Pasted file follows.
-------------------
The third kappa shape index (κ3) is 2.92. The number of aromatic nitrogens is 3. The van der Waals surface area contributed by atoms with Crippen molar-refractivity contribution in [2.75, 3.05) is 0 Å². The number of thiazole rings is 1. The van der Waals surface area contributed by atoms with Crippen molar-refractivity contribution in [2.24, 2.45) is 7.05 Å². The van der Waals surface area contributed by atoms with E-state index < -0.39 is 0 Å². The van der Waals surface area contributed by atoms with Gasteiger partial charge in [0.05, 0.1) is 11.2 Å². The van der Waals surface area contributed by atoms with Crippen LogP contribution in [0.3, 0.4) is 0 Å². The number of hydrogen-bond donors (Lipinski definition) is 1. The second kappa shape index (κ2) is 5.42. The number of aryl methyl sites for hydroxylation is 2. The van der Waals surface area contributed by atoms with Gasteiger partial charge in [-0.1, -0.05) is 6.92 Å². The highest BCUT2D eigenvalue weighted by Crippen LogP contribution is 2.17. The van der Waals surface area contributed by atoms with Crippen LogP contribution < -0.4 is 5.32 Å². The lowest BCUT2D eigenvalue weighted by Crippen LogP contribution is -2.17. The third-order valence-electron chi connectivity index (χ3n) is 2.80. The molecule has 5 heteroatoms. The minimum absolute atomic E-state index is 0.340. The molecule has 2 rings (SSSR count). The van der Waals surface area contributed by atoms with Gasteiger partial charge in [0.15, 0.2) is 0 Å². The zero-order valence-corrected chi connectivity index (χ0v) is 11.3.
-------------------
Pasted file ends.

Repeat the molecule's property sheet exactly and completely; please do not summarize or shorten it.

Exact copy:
The third kappa shape index (κ3) is 2.92. The number of aromatic nitrogens is 3. The van der Waals surface area contributed by atoms with Crippen molar-refractivity contribution in [2.75, 3.05) is 0 Å². The number of thiazole rings is 1. The van der Waals surface area contributed by atoms with Crippen molar-refractivity contribution in [2.24, 2.45) is 7.05 Å². The van der Waals surface area contributed by atoms with E-state index < -0.39 is 0 Å². The van der Waals surface area contributed by atoms with Gasteiger partial charge in [0.05, 0.1) is 11.2 Å². The van der Waals surface area contributed by atoms with Crippen LogP contribution in [0.3, 0.4) is 0 Å². The number of hydrogen-bond donors (Lipinski definition) is 1. The second kappa shape index (κ2) is 5.42. The number of aryl methyl sites for hydroxylation is 2. The van der Waals surface area contributed by atoms with Gasteiger partial charge in [-0.1, -0.05) is 6.92 Å². The highest BCUT2D eigenvalue weighted by Crippen LogP contribution is 2.17. The van der Waals surface area contributed by atoms with Crippen LogP contribution < -0.4 is 5.32 Å². The lowest BCUT2D eigenvalue weighted by Crippen LogP contribution is -2.17. The third-order valence-electron chi connectivity index (χ3n) is 2.80. The molecule has 5 heteroatoms. The minimum absolute atomic E-state index is 0.340. The molecule has 2 rings (SSSR count). The van der Waals surface area contributed by atoms with Gasteiger partial charge in [0.15, 0.2) is 0 Å². The zero-order valence-corrected chi connectivity index (χ0v) is 11.3.